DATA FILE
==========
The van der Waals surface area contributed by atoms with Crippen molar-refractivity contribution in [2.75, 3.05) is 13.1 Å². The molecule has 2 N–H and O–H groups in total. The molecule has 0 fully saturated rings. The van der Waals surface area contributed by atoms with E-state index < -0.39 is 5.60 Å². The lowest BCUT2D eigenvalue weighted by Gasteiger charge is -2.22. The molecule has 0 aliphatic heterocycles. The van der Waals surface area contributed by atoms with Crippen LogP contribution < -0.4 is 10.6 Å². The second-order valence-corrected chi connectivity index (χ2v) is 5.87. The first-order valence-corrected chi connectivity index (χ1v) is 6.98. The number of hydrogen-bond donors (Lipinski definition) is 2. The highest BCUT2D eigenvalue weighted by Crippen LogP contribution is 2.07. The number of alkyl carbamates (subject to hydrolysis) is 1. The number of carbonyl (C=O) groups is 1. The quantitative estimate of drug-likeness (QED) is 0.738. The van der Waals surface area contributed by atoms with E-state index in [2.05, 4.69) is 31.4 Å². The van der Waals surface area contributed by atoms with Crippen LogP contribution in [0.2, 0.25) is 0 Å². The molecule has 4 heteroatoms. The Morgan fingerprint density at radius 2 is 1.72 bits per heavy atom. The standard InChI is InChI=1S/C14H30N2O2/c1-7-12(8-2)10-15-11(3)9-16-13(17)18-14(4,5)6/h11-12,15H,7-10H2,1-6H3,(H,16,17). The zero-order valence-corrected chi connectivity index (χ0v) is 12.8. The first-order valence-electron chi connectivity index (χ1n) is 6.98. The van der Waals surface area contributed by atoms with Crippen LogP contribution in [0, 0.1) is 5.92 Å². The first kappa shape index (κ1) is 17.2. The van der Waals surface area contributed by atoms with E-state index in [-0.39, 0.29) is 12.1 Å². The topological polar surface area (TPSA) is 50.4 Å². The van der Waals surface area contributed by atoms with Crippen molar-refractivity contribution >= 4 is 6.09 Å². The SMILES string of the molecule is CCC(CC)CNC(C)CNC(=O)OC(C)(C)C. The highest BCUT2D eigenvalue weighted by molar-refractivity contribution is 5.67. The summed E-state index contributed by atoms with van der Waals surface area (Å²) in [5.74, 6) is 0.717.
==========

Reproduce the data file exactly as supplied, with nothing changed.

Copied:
The van der Waals surface area contributed by atoms with Crippen molar-refractivity contribution in [2.75, 3.05) is 13.1 Å². The molecule has 2 N–H and O–H groups in total. The molecule has 0 fully saturated rings. The van der Waals surface area contributed by atoms with E-state index < -0.39 is 5.60 Å². The lowest BCUT2D eigenvalue weighted by Gasteiger charge is -2.22. The molecule has 0 aliphatic heterocycles. The van der Waals surface area contributed by atoms with Crippen LogP contribution < -0.4 is 10.6 Å². The second-order valence-corrected chi connectivity index (χ2v) is 5.87. The first-order valence-corrected chi connectivity index (χ1v) is 6.98. The number of hydrogen-bond donors (Lipinski definition) is 2. The highest BCUT2D eigenvalue weighted by Crippen LogP contribution is 2.07. The number of alkyl carbamates (subject to hydrolysis) is 1. The number of carbonyl (C=O) groups is 1. The quantitative estimate of drug-likeness (QED) is 0.738. The van der Waals surface area contributed by atoms with E-state index in [2.05, 4.69) is 31.4 Å². The van der Waals surface area contributed by atoms with Crippen LogP contribution in [0.2, 0.25) is 0 Å². The molecule has 4 heteroatoms. The Morgan fingerprint density at radius 2 is 1.72 bits per heavy atom. The standard InChI is InChI=1S/C14H30N2O2/c1-7-12(8-2)10-15-11(3)9-16-13(17)18-14(4,5)6/h11-12,15H,7-10H2,1-6H3,(H,16,17). The zero-order valence-corrected chi connectivity index (χ0v) is 12.8. The first-order valence-electron chi connectivity index (χ1n) is 6.98. The van der Waals surface area contributed by atoms with Crippen LogP contribution in [0, 0.1) is 5.92 Å². The first kappa shape index (κ1) is 17.2. The van der Waals surface area contributed by atoms with E-state index in [-0.39, 0.29) is 12.1 Å². The topological polar surface area (TPSA) is 50.4 Å². The van der Waals surface area contributed by atoms with Crippen molar-refractivity contribution >= 4 is 6.09 Å². The SMILES string of the molecule is CCC(CC)CNC(C)CNC(=O)OC(C)(C)C. The highest BCUT2D eigenvalue weighted by molar-refractivity contribution is 5.67. The summed E-state index contributed by atoms with van der Waals surface area (Å²) in [5.74, 6) is 0.717.